I am quite cliché and easily sold when it comes to idyllic landscapes such as the rolling hills of Tuscany and lavendel-covered fields of Provence. During a period of my life, especially on rainy winter days in my beloved Gothenburg, I used to comfort myself with feel-good- movies portraying people drastically changing their lives, leaving their boring 9-5 jobs, buying an old castle in the French country side and starting a winery. For some reason, maybe influenced by these rainy days daydreaming, even before becoming seriously passionate about wine – I always got a warm cosy feeling inside of me when seeing a landscape with vines. Last Easter me and a close friend did a part of El Camino del Santiago in the north of Spain together, and every time we passed by a vineyard I would stop to take numerous photos or just to gaze at the vines with dreamy eyes, as if there was a secret hidden within them. At this point I had already been thinking about going to Italy to study wine culture for a while, and being in this landscape reinforced my inspiration to do it. Now, after some months of studying and slowly getting a little grasp of the world of wine, I still have the same dreamy gaze when visiting wineries, and specially when seeing the vineyards. To me there is something about viticulture that, even more than other kind of cultivation, represents the ultimate connection between nature and culture, the link between history and present and the combination of science and art. I guess it represents the ultimate dream of another life – closer to nature, but still highly civilized. I guess the magic lays in there.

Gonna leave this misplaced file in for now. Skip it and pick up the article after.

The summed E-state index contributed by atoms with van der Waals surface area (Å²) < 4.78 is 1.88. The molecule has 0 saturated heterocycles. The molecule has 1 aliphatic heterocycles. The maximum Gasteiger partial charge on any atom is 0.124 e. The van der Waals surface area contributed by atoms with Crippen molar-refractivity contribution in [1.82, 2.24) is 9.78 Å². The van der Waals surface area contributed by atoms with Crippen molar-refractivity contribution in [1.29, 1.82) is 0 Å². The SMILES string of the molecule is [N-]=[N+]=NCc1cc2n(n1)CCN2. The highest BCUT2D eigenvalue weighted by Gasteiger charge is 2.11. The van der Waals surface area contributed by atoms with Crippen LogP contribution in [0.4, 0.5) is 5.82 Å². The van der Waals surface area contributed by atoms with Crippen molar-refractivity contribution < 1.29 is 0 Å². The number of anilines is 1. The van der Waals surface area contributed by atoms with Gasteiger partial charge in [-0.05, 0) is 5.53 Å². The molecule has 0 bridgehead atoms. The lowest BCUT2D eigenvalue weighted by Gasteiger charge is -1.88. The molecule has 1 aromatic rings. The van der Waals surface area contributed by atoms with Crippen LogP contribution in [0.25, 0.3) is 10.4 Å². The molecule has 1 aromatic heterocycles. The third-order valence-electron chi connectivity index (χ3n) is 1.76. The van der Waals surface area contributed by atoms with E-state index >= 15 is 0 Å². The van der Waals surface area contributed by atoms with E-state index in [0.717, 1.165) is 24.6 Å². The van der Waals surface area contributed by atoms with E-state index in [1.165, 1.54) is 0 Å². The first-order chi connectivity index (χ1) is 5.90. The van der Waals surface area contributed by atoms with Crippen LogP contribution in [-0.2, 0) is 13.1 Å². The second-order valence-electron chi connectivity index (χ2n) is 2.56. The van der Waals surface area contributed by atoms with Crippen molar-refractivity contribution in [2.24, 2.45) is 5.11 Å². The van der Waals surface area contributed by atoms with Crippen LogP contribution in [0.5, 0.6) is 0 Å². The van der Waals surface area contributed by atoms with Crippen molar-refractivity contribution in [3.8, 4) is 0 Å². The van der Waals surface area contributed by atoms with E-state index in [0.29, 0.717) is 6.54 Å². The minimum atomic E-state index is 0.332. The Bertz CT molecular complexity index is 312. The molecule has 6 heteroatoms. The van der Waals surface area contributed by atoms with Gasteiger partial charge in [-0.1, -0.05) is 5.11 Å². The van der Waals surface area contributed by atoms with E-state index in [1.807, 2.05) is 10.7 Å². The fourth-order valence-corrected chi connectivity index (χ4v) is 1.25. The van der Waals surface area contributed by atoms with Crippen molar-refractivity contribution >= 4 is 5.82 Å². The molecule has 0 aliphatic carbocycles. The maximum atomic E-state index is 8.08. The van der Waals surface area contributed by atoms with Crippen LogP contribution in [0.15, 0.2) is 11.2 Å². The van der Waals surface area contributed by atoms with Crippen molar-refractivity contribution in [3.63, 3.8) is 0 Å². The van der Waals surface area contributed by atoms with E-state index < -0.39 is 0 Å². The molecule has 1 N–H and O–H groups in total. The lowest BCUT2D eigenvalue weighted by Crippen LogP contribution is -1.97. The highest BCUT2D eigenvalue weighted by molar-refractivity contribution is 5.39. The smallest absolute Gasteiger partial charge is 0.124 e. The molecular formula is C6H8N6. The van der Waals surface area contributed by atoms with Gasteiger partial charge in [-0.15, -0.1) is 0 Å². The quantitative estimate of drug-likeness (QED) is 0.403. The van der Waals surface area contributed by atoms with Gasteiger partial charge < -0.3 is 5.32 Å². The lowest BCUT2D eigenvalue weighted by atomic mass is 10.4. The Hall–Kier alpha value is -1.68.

So, imagine the surprise when for the first time in my life I passed by a landscape of vineyards and was actually not filled with joy. The place were this happened was in Veneto, where we went for a study trip last week in the Proscecco making areas of Asolo and Conegliano-Valdobbiadene. I have for a long time appreciated Prosecco as an easy drinking aperitivo drink, and due to the low prices I realized that there was an intense production behind it. But never had I expected to see such a compact cultivation as in this area. The absolutely beutiful landscape is dominated by vines in a way that almost takes away the charm of it. It´s just too much, too crowded, too stressed, forced. For some reason I had never before associated intense monoculture with viticulture, until this moment. Cultivation is of course always a mans work, there´s nothing “natural” about it, at least if we by natural mean untouched or wild. But where does the limit between respectful cultivation of the earth and exploitation of it go? When travelling through this area, seeing the vines squeezed together on every single piece of land available, that limit at least was passed for me.